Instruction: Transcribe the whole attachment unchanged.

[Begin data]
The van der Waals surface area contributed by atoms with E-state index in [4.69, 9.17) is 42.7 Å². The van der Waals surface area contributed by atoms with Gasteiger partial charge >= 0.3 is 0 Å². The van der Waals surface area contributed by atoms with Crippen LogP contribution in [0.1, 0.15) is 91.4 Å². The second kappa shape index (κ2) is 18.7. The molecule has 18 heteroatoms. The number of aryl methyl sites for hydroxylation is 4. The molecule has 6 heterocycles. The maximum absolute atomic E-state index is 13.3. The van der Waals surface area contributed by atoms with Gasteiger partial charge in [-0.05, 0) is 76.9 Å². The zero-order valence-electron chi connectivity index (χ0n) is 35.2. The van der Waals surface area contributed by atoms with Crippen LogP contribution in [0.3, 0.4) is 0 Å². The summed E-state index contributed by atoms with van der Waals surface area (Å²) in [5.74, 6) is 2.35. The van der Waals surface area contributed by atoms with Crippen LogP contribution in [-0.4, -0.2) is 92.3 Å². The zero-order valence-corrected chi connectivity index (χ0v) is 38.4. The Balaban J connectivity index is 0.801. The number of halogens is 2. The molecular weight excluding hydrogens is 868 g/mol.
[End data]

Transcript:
The van der Waals surface area contributed by atoms with E-state index in [4.69, 9.17) is 42.7 Å². The van der Waals surface area contributed by atoms with Gasteiger partial charge >= 0.3 is 0 Å². The van der Waals surface area contributed by atoms with Crippen LogP contribution in [0.1, 0.15) is 91.4 Å². The second kappa shape index (κ2) is 18.7. The molecule has 18 heteroatoms. The number of aryl methyl sites for hydroxylation is 4. The molecule has 6 heterocycles. The maximum absolute atomic E-state index is 13.3. The van der Waals surface area contributed by atoms with Gasteiger partial charge in [-0.05, 0) is 76.9 Å². The zero-order valence-electron chi connectivity index (χ0n) is 35.2. The van der Waals surface area contributed by atoms with Crippen LogP contribution in [0.3, 0.4) is 0 Å². The summed E-state index contributed by atoms with van der Waals surface area (Å²) in [5.74, 6) is 2.35. The van der Waals surface area contributed by atoms with Crippen LogP contribution in [-0.4, -0.2) is 92.3 Å². The zero-order valence-corrected chi connectivity index (χ0v) is 38.4. The Balaban J connectivity index is 0.801. The number of halogens is 2. The molecular weight excluding hydrogens is 868 g/mol.